Tag Archives: #pharmacy

Understanding how Community Pharmacists complete tasks in practice

30 Jan

community pharmacists sorting meds_banner

by Ahmed Ashour, PhD Fellow in the NIHR Greater Manchester PSTRC

The World Health Organization set its 3rd Global Patient Safety Challenge in 2017 to reduce severe avoidable medication-related harm by 50%, globally in five years (1). This led researchers to publish a new report investigating how often medication errors happen and the cost to the NHS in England (2). This renewed the focus on reducing errors and particularly errors occurring within primary care. Internationally, and specifically within the UK, the majority of healthcare interactions will occur with a primary care healthcare professional. One of the ways medication errors can be reduced is by using the scientific discipline of Human Factors and Ergonomics, which uses a number of tools to help reduce human error.

Human Factors and Ergonomics (HFE) aims to understand how individuals are affected by and affect factors around them, and the consequences of their actions. One of the tools used by Human Factors experts is Hierarchical Task Analysis (HTA). HTAs presents the sub-tasks involved in completing a task in a step-by-step form, accompanied by plans that describe the order and context in which the sub-tasks take place (3).

Within community pharmacy practice, pharmacies are required to have in place procedures describing how they should deal with the sale and supply of medicines and for specific services related to patients (4). However, it has been reported that under certain circumstances these Standard Operating Procedures (SOPs) are not always followed (5).

Ahmed Ashour’s PhD will aim to identify and develop the non-technical skills that community pharmacists require in practice. He will use the HTA tool to describe the tasks community pharmacists complete in practice. As part of the work of the Community Pharmacy Patient Safety Collaborative, which was set up by the NIHR Greater Manchester Patient Safety Translational Research Centre (GM PSTRC), participants were trained by a process expert in how to conduct an HTA before being asked to prepare an HTA for a specific task. These HTAs were then discussed in a focus group consisting of between 5 and 7 community pharmacists. Participants were encouraged to share the differences in how they completed the sub-tasks. The HTAs will be used as a basis for observations in community pharmacies. Differences will be documented and an analysis between the HTAs produced by the focus groups and those observed in practice, will be conducted.

There are a number of error-predicting tools that can be applied to HTAs to identify potential errors ahead of time and suggest solutions. One such tool is the Systematic Human Error Reduction and Prediction Approach (SHERPA), which is a method used to identify potential failures. The SHERPA tool can be used to design tasks in a way that minimises the possibility of potentially serious errors. By applying such methods to tasks that community pharmacists do, more specific training can be developed which will help to reduce the number of errors that occur.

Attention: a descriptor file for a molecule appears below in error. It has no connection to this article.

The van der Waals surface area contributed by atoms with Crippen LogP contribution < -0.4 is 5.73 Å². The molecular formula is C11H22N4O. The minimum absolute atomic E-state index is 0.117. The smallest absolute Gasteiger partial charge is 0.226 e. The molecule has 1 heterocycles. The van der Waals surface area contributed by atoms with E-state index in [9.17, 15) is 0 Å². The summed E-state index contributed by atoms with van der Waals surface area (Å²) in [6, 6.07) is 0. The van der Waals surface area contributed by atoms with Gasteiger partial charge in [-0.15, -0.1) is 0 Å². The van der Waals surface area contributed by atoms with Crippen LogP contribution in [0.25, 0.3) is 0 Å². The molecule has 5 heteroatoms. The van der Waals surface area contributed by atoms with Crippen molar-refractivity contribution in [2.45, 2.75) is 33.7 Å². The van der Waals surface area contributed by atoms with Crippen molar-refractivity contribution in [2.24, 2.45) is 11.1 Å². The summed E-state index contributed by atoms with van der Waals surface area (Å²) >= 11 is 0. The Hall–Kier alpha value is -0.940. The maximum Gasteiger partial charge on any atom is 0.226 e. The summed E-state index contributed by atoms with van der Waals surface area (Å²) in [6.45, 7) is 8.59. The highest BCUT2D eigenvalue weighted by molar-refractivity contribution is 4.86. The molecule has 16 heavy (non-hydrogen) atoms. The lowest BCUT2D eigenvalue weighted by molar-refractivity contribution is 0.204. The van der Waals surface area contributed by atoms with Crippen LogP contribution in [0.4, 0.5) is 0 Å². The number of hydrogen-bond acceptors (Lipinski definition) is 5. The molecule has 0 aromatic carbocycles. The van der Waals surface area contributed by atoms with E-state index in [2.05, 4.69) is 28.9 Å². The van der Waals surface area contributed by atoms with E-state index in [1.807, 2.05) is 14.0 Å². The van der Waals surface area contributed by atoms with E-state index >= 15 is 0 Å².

Error prediction is not the only use for HTAs. HTAs provide an accurate description of how tasks are completed in practice, which can help to better understand the skills required to complete the tasks. It can also be used as a basis for discussing best practice and sharing information on the barriers to effectiveness. By producing this collection of HTAs, an important resource will be available to HFE researchers and others, to improve how tasks are carried out within community pharmacy.

The validated HTAs will also be published online for use by researchers. If you would like to get involved or for more information, you can contact Ahmed Ashour.

1.       https://www.who.int/patientsafety/medication-safety/medication-without-harm-brochure/en/

2.       Elliot R, Camacho E, Campbell F, Jankovic D, Martyn M, Kaltenthaler E, Wong R, Sculpher M, Faria R. Prevalence and economic burden of medication errors in the NHS in England. Rapid evidence synthesis and economic analysis of the prevalence and burden of medication error in the UK. 2018.

3.       Stanton N. Hierarchical task analysis: Developments, applications, and extensions. Applied Ergonomics. 2006;37(1): 55-79, ISSN 0003-6870, https://doi.org/10.1016/j.apergo.2005.06.003.

4.       Royal Pharmaceutical Society. Developing and implementing standard operating procedures for dispensing, 2007:1–13.

5.       Thomas C, Phipps D, Ashcroft D. When procedures meet practice in community pharmacies: qualitative insights from pharmacists and pharmacy support staff. BMJ Open. 2016.

REVISiTing GPs in training prescribing to improve medication safety

16 Nov

Pharmacist_small

by Ndeshi Salema

In 2012, the PRACtICe study, funded by the General Medical Council, set out to determine the prevalence and nature of prescribing and monitoring errors in general practices in England. The PRACtICe study found that prescribing errors occur in around one in twenty, or about 5% of the prescriptions. This is important because:

The PRACtICe study also highlighted that, as a group, GPs in training may benefit from further support in prescribing. Further exploratory work took place to identify possible ways to support GPs in training with their prescribing, which resulted in the development of an educational intervention, called REVISiT.

The REVISiT intervention involves:

  • a retrospective review of GPs in training prescribing, which is completed by a pharmacist, followed by
  • individualised feedback on the results of this review in the form of a report, which is discussed in a face-to-face meeting setting.

A small feasibility study of the REVISiT intervention (a retrospective review of approximately 100 prescriptions prescribed by 10 GPs in training) found that 9% of the prescriptions by GPs in training contained an error. The percentage of errors made by GPs in training was much higher than the percentage that was found in the PRACTiCE study, which may be due to the relative inexperience of GPs in training. It also indicated some benefits of the REVISiT intervention in improving the knowledge, skills and attitudes of GPs in training towards prescribing.